anonymous
  • anonymous
hey guys, i need some help with projectile motion. i got 2/3 but i need help for the last one
Physics
  • Stacey Warren - Expert brainly.com
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SOLVED
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katieb
  • katieb
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anonymous
  • anonymous
A ball is thrown horizontally at 19 m/s from a clifftop 55 m above the sea level. Find: a) the time to land; 3.350296971 b) the angle at which it hits the water; 58.77 c) the speed at which it hits the water??
anonymous
  • anonymous
Use conservation of energy, it is the easies approach. We know from the assumptions associated with projectile motion that \(v_x = {\rm constant}\). We can find the velocity gained in the y-direction from conservation of energy, as\[{1 \over 2} m v_y^2 = mgh \rightarrow {1 \over 2} v_y^2 = gh \rightarrow v_y^2 = 2gh\] Then the magnitude of both velocity vectors can be found as\[v = \sqrt{v_x^2 + v_y^2}\]
anonymous
  • anonymous
ya but i had found 11.52 for the y and 19 for the x since it is the same. when you do that you will get around 22.2 and that answer was wrong when i submitted it :S

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anonymous
  • anonymous
Double check you \(v_y\). I'm getting \(v \approx 38\) from the magnitude.
anonymous
  • anonymous
but how? cuz i had used those numbers to get my angle
anonymous
  • anonymous
It's simple math. \[v_y = \sqrt{2 \cdot 9.81 \cdot 55} \approx 33\] Therefore, \[v = \sqrt{19^2 + (2 \cdot 9.81 \cdot 55)} \approx 38\] The angle is found as\[\tan \theta = {v_y \over v_x}\]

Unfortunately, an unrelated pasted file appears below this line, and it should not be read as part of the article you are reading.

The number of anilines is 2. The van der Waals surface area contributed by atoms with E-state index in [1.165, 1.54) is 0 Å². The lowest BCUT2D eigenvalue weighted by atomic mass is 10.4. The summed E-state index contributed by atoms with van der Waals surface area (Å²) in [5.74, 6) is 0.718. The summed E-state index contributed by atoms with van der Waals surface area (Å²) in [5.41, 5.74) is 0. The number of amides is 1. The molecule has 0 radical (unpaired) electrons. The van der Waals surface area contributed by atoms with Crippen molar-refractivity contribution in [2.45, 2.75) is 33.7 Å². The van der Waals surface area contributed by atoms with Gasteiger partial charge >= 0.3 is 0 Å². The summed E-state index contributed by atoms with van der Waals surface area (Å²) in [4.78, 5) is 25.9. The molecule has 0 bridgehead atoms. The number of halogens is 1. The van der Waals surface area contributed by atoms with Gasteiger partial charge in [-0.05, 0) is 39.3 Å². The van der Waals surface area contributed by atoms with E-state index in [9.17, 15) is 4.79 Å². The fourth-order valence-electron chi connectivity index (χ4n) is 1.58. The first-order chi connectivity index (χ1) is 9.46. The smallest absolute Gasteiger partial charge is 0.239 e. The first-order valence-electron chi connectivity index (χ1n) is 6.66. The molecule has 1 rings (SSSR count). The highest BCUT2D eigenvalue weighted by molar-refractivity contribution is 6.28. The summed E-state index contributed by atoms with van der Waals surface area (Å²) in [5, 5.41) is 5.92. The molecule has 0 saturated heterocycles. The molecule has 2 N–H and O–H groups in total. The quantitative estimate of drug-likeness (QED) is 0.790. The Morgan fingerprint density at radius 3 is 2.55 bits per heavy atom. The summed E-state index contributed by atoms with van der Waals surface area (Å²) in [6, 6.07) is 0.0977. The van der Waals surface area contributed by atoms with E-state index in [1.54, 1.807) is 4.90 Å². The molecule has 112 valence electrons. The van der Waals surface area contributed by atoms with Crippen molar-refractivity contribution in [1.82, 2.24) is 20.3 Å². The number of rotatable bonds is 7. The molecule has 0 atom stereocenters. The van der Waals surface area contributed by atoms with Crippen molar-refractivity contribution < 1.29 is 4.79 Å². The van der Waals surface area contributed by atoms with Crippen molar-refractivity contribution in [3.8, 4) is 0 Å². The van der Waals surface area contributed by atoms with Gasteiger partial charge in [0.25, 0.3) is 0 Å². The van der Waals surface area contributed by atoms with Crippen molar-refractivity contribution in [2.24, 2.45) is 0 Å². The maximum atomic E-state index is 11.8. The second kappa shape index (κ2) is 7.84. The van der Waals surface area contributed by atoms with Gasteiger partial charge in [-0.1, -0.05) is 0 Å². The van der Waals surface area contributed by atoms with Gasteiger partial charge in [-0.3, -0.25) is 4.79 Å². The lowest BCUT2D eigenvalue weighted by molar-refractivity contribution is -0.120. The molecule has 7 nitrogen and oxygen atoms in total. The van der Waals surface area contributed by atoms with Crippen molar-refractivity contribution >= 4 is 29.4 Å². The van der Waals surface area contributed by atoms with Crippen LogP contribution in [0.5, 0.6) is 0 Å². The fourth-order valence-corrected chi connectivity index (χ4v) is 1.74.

anonymous
  • anonymous
so the angle is 60?
anonymous
  • anonymous
Yes.
anonymous
  • anonymous
odd how it accepted my answer of 58.77 lol thanks a lot though :) care to help me with a similar one?
anonymous
  • anonymous
It probably is programmed to allow for a certain amount of % error. 58.77 is less than 3% different than 60.
anonymous
  • anonymous
Did it take 38 as the speed?
anonymous
  • anonymous
yes :)
anonymous
  • anonymous
Sure. Post it up and I'll take a look at it.
anonymous
  • anonymous
Great!
anonymous
  • anonymous
is there another way of solving for it without energy? like using kinematics?
anonymous
  • anonymous
OMG I REALISED MY STUPID MISTAKE. you can use kinematics to solve for vf but that vf will b for the y so then you have to do it for the total!
anonymous
  • anonymous
so stupid :P sry its because i wrote everywhere LOL quiet a big mess :P
anonymous
  • anonymous
Absolutely. \[v_y^2 = 2ad\], which is derived from constant acceleration kinematics. Notice, its the same equation we got when we used energy.
anonymous
  • anonymous
Indeed. The gravitational acceleration only acts in the vertical direction.
anonymous
  • anonymous
Take the time to work through problems in a very organized manner. It's a pain, I know, and uses a ton of paper, but it will help you not silly mistakes like that. :)
anonymous
  • anonymous
ya true :P i was doing other ones from my friend and i made the dumbest mistake. like i expanded (x+1.1)^2 which became x^2+2.2x+1.21 and that was multiplied by 4.9 but i didnt multiply the last term. and i couldnt figure out why my answring was wrong :P Untill i checked my work LOL

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